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Three Suspects Arrested for Burglary on Drake Road

suspectsOn Tuesday, February 14, 2017, the Scarsdale Police Department arrested the three young men and charged them with Burglary 2nd Degree, a Class C Felony, in connection with the burglary of a home on Drake Road, late in the evening on Febrary 13th.

Arrested were:
Orgen Hoxha, age 21, of Overlook Terrace, New York, NY

Armand Selmani, age 23, of Northfield Terrace, Clifton, NJ

Gramos Muhaxheri, age 22, of 3444 Knox Place, Bronx, NY

The arrests are the result of the combined efforts of a Multi-Jurisdictional Law Enforcement Task Force that includes the Scarsdale PD, New Rochelle PD, Greenburgh PD, Eastchester PD, Greenwich CT PD and the Westchester District Attorney's Investigators.

All three defendants were arraigned in the Scarsdale Justice Court and remanded to the Westchester County Jail on $100,000 bail for a future court appearance.

These arrests are part of an ongoing investigation. Additional information will be provided in a future press release.

Scarsdale Library Receives Significant State Grant for Temporary Facility at Supply Field

librarydeckThe Scarsdale Public Library took a significant step toward the updating and expansion of its building with a grant from New York State that defrays the bulk of the cost to renovate a temporary facility.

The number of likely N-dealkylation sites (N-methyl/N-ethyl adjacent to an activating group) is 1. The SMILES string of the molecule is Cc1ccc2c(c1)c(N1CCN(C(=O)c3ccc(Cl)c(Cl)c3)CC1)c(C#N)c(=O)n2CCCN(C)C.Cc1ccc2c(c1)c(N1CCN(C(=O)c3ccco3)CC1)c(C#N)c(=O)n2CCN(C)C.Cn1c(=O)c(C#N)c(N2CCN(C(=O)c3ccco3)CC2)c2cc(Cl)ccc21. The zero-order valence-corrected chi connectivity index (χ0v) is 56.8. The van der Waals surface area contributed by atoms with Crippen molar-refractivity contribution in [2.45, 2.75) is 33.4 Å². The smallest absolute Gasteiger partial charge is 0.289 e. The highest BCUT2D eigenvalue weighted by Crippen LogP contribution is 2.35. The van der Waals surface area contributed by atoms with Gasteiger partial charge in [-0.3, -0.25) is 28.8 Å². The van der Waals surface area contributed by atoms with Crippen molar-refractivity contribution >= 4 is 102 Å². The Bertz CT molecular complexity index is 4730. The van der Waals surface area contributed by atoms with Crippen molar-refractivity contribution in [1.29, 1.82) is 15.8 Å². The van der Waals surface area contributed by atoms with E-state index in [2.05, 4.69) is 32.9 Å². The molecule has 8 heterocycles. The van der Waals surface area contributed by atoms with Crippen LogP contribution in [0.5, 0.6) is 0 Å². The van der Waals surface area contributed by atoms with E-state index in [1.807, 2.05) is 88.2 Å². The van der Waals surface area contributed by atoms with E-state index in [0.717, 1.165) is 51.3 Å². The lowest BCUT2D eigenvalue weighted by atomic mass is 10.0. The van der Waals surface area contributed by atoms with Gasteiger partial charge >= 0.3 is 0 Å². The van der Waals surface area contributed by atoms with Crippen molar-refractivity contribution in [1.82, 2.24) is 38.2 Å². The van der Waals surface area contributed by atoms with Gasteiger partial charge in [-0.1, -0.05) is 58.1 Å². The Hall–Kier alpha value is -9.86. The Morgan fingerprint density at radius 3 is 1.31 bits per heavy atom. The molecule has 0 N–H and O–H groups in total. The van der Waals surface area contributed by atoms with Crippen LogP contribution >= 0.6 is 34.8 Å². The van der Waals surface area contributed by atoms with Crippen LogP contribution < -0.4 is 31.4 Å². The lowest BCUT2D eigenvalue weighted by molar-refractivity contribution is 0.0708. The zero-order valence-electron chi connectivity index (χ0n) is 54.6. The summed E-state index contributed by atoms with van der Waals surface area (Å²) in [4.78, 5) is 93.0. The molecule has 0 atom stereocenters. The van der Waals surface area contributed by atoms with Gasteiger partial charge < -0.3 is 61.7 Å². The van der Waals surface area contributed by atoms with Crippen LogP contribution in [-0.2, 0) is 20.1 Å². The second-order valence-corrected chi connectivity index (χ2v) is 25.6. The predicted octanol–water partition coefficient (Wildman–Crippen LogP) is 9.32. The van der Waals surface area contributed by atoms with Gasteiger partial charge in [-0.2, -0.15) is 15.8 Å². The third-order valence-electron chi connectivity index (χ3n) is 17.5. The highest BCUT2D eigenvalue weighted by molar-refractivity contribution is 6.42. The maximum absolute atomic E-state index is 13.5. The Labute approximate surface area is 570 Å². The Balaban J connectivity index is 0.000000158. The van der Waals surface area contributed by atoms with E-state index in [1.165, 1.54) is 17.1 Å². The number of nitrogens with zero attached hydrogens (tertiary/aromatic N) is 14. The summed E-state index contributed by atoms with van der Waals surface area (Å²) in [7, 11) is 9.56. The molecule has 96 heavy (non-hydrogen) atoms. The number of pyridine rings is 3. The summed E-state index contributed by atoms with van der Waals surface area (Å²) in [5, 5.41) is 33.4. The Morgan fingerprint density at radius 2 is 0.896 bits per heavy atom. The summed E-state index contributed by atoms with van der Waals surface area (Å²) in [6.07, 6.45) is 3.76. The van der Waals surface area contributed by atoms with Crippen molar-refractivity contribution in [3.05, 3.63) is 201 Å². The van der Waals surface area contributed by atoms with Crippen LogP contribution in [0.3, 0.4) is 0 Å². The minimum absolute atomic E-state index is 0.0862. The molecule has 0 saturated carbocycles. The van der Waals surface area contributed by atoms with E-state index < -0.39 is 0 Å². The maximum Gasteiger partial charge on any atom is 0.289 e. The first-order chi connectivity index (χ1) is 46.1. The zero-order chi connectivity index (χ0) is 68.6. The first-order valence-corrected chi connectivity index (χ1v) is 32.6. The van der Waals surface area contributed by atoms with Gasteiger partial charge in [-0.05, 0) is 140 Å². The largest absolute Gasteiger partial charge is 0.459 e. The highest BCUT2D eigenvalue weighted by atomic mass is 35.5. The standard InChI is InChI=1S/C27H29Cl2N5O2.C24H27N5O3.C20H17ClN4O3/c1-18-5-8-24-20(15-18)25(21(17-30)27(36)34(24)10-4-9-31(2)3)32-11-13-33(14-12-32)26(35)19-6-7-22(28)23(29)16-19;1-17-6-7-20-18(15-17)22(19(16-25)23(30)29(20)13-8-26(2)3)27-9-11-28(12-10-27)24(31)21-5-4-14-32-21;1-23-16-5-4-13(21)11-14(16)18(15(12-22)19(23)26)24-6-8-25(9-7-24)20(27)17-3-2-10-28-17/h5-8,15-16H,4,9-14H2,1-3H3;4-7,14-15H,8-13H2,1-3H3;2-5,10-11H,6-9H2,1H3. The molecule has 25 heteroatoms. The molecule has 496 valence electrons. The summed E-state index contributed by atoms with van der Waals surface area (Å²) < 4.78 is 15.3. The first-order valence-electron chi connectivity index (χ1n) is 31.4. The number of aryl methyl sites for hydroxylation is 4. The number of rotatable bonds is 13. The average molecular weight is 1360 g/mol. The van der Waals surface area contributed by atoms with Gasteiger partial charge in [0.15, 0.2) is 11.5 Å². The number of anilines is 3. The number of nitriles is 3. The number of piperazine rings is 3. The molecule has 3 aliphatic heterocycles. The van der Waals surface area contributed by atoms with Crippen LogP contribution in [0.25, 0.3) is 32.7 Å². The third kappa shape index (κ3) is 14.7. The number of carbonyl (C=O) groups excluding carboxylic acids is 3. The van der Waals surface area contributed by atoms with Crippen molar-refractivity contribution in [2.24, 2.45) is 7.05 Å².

With the advocacy of Assemblywoman Amy Paulin, the Village of Scarsdale has received approval for a $500,000 reimbursement grant from the state Dormitory Authority to refurbish the village-owned building at Supply Field on Heathcote Road for use as a temporary facility when the current building is closed. The project is estimated to cost $700,000 with the village benefitting from the upgraded building for future use.

This latest development gives additional momentum to a project that incubated about six years ago when the Library Board of Trustees developed a strategic plan after receiving considerable input from residents.

"Having a temporary facility so we could continue to provide library services for residents of Scarsdale while work is done on the library was an important component in planning for the renovation," said Elizabeth Bermel, Library Director. "Through the tireless efforts of Assemblywoman Paulin, the village has obtained a major share of the funds needed to convert the building at Supply Field into a temporary library. When the library renovation is completed the village will have a modernized building for its use."

"I'm thrilled to be able to be part of the Scarsdale community's efforts to renovate its public library," Paulin said. "A larger more modern facility will help the library's talented staff provide more programs and service for all Scarsdale residents, making it a true community center as well as a source of information, entertainment and connectivity. I look forward to attending many events in the renovated library!"